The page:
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Street Talk

Here’s a term you should be familiar with, as it is key to making a whole host of things better in Water Valley. Infill development. Infill refers to the development of vacant parcels within previously built areas. These parcels or lots are already served by public infrastructure, such as roads, water, wastewater, and other utilities. 

Infill is the urban planning term for the rededication of land in a city environment, usually open-spaces, to new construction. Infill also applies within a city to construction on any undeveloped land that is not on the edge of the town’s development. 

Infill has been promoted as an economical use of existing infrastructure and a remedy for urban sprawl. That’s right, urban sprawl, it is even an issue here. Housing built just outside of the city, which indirectly benefits from city proximity. Housing built outside the city benefits from the proximity, in terms of fire protection and lower insurance if within two miles of the city, but pays no city taxes. 

Here’s what infill development means for Water Valley. It means in the big picture that people are moving here or choose to remain here. Anytime a place is losing population, it is a bad deal, as there will be more structures than people to use them. That means the buildings and houses still in use will drop hard in value. 

And since value based tax assessment is a large part of how the city has funds to keep services and infrastructure up, a dropping population and building values combo is an almost impossible situation to overcome without raising taxes. 

Last week there was a plan announced to build 27 new houses near the high school. That’s an ambitious plan and a total investment somewhere around six million dollars. That’s a big deal.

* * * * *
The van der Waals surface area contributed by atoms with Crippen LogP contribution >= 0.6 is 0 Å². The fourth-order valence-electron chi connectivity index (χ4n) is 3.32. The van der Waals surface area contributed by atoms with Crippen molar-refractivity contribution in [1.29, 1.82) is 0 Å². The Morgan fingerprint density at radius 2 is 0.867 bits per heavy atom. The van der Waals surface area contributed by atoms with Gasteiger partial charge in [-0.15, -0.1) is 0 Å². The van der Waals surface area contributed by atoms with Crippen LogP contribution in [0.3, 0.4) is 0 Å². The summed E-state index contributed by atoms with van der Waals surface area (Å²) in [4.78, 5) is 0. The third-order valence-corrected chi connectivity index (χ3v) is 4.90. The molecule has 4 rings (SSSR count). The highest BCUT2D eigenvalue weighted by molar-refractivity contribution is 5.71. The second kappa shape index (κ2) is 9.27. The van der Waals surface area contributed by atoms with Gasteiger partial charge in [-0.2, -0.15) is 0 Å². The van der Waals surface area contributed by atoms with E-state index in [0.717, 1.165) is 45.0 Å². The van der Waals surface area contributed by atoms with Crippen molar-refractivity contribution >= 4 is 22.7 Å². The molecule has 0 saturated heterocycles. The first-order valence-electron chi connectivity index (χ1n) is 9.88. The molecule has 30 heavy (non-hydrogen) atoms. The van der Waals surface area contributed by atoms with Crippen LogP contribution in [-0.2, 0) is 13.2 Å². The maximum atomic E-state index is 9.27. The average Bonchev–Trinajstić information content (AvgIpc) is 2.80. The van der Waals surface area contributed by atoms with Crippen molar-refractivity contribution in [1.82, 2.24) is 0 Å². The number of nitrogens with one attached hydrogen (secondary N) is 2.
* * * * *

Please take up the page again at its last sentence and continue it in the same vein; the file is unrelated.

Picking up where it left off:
But it is not the first infill, there have been a series of new houses built on Wood Street, Lafayette/Askew Streets, West Lee, and Jackson Street in the last two years.  All of these are new construction on lots that once had houses or lots that were overlooked. All within the city limits. 

There is a range also in size and prices, with square footage from 1,000 to 2,500 square feet and priced accordingly. The trend is for a small footprint, smaller square footage, and the closer to downtown, the better. That’s good for Main Street, perhaps because of Main Street, and good for the town as a whole.

Make plans for Saturday, November 3, when the power will be out. Several Main Street businesses have already reserved rental generators, so Main Street will not be entirely shut down for dining or shopping. The cost for renting a generator, according to business owners, range from more than several hundred dollars to upwards of six hundred dollars. That’s a whole lot of money to keep the door open for one day.  

Let’s make sure you plan for this outage and also get out a bit. It is too far away to give an accurate weather forecast, but a nice day would be a plus for the town and also the crews trying to manage all the updates and changes in one day. Make plans to be on Main Street, it will be humming with more than the noise of electric generators.

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